Doubly Linked List API

API Reference

A doubly linked list is a data structure consisting of a group of nodes linked together linearly. Each node consists of data elements with links to the next node and previous nodes. The main advantage of linked lists (over simple arrays) is the nodes can be inserted and removed anywhere in the list without reallocating the entire array. Linked list nodes don't need to be stored contiguously in memory, but nodes then you can't access by index, you have to be access by traversing the list.

Creating and Initializing Lists

To create and initialize a linked list the user must create a le_dls_List_t typed list and assign LE_DLS_LIST_INIT to it. The assignment of LE_DLS_LIST_INIT can be done either when the list is declared or after its declared. The list must be initialized before it can be used.

// Create and initialized the list in the declaration.


// Create list.
// Initialize the list.

Elements of le_dls_List_t MUST NOT be accessed directly by the user.

Creating and Accessing Nodes

Nodes can contain any data in any format and is defined and created by the user. The only requirement for nodes is that it must contain a le_dls_Link_t link member. The link member must be initialized by assigning LE_DLS_LINK_INIT to it before it can be used. Nodes can then be added to the list by passing their links to the add functions (le_dls_Stack(), le_dls_Queue(), etc.). For example:

// The node may be defined like this.
typedef struct
dataType someUserData;
le_dls_Link_t myLink;
// Create and initialize the list.
void foo (void)
// Create the node. Get the memory from a memory pool previously created.
MyNodeClass_t* myNodePtr = le_mem_ForceAlloc(MyNodePool);
// Initialize the node's link.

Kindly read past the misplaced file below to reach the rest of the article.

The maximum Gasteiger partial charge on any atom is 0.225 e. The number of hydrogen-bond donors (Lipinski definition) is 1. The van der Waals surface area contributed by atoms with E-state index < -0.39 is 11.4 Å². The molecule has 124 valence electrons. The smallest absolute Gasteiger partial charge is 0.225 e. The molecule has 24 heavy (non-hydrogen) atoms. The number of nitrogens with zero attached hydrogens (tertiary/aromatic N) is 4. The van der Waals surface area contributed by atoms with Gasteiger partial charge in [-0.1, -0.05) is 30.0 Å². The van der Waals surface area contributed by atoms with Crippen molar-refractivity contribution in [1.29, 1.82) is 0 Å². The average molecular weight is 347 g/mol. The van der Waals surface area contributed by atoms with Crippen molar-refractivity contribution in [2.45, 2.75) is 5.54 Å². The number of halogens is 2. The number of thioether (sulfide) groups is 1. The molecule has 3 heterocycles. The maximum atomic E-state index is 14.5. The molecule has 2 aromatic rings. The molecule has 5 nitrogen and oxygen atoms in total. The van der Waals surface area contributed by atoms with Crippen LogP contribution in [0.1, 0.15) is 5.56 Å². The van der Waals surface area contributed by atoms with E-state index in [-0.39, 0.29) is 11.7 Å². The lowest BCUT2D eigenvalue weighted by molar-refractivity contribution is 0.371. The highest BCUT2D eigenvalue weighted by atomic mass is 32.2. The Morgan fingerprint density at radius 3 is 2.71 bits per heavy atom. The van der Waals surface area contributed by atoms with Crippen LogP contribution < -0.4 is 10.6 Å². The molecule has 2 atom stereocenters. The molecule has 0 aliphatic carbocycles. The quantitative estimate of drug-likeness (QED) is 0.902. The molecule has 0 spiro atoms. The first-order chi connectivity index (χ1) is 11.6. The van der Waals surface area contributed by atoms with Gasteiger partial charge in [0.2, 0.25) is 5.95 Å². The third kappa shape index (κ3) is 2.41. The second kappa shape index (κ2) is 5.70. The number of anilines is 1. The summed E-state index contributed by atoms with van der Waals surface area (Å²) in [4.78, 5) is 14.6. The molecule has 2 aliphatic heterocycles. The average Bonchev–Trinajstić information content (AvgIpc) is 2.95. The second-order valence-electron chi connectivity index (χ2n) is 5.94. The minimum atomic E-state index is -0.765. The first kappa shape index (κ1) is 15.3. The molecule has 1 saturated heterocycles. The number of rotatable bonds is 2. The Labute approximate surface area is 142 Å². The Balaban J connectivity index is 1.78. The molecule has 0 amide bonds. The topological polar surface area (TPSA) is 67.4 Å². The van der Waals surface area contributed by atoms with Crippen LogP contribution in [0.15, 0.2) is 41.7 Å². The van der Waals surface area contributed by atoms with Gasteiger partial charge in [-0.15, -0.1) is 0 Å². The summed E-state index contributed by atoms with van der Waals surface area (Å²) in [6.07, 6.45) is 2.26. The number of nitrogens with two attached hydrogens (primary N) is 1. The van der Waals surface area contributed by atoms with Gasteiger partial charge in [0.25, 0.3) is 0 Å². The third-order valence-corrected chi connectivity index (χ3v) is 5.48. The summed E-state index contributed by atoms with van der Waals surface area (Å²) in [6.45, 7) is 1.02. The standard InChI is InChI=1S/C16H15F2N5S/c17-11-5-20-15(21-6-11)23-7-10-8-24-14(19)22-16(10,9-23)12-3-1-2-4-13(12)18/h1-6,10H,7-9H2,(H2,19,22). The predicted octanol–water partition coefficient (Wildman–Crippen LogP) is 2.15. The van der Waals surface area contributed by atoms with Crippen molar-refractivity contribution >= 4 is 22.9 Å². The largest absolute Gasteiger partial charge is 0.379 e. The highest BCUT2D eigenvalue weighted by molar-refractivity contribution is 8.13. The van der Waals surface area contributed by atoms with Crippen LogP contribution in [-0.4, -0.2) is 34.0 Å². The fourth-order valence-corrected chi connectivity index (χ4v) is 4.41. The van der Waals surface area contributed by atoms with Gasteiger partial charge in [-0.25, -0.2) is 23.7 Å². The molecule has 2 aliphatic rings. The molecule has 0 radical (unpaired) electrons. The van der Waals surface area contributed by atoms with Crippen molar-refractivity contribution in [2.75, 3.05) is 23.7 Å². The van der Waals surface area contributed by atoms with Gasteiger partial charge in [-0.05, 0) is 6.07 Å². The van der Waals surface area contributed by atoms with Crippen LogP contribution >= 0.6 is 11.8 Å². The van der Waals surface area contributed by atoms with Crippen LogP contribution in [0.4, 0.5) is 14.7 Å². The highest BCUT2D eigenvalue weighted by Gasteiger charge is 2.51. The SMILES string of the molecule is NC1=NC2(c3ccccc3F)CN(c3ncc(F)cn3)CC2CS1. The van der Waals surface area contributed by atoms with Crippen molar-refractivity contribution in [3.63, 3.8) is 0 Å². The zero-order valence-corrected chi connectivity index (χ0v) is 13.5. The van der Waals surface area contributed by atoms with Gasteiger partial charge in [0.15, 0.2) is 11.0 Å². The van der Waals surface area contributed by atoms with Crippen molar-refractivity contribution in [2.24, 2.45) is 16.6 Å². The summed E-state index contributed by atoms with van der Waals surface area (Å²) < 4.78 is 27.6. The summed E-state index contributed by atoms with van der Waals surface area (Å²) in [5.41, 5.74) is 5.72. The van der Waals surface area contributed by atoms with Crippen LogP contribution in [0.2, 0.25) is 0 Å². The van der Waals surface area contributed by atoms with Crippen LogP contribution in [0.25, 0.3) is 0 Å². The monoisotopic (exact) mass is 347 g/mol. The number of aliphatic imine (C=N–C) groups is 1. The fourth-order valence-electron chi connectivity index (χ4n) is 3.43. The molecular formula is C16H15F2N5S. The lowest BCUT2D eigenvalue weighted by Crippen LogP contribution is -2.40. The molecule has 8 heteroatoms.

myNodePtr->myLink = LE_DLS_LINK_INIT;
// Add the node to the head of the list by passing in the node's link.
le_dls_Stack(&MyList, &(myNodePtr->myLink));

The links in the nodes are actually added to the list and not the nodes themselves. This allows a node to be included on multiple lists through links added to different lists. It also allows linking different type nodes in a list.

To obtain the node itself, use the CONTAINER_OF macro defined in le_basics.h. Here's a code sample using CONTAINER_OF to obtain the node:

// Assuming mylist has been created and initialized and is not empty.
le_dls_Link_t* linkPtr = le_dls_Peek(&MyList);
// Now we have the link but still need the node to access user data.
// We use CONTAINER_OF to get a pointer to the node given the node's link.
if (linkPtr != NULL)
MyNodeClass_t* myNodePtr = CONTAINER_OF(linkPtr, MyNodeClass_t, myLink);

The user is responsible for creating and freeing memory for all nodes; the linked list module only manages the links in the nodes. The node must be removed from all lists before its memory can be freed.

The elements of le_dls_Link_t MUST NOT be accessed directly by the user.

Adding Links to a List

To add nodes to a list, pass the node's link to one of these functions:

Removing Links from a List

To remove nodes from a list, use one of these functions:

Accessing Links in a List

To access a link in a list without removing the link, use one of these functions:

  • le_dls_Peek() - Returns the link at the head of the list without removing it.
  • le_dls_PeekTail() - Returns the link at the tail of the list without removing it.
  • le_dls_PeekNext() - Returns the link next to a specified link without removing it.
  • le_dls_PeekPrev() - Returns the link previous to a specified link without removing it.

Swapping Links

To swap two links, use:

The le_dls_Swap() function can be used to sort a list.

Querying List Status

These functions can be used to query a list's current status:

Queues and Stacks

This implementation of linked lists can be used for either queues or stacks.

To use the list as a queue, restrict additions to the list to le_dls_Queue() and removals from the list to le_dls_Pop().

To use the list as a stack, restrict additions to the list to le_dls_Stack() and removals from the list to le_dls_Pop().

Thread Safety and Re-Entrancy

All linked list function calls are re-entrant and thread safe themselves, but if the nodes and/or list object are shared by multiple threads, explicit steps must be taken to maintain mutual exclusion of access. If you're accessing the same list from multiple threads, you must use a mutex or some other form of thread synchronization to ensure only one thread accesses the list at a time.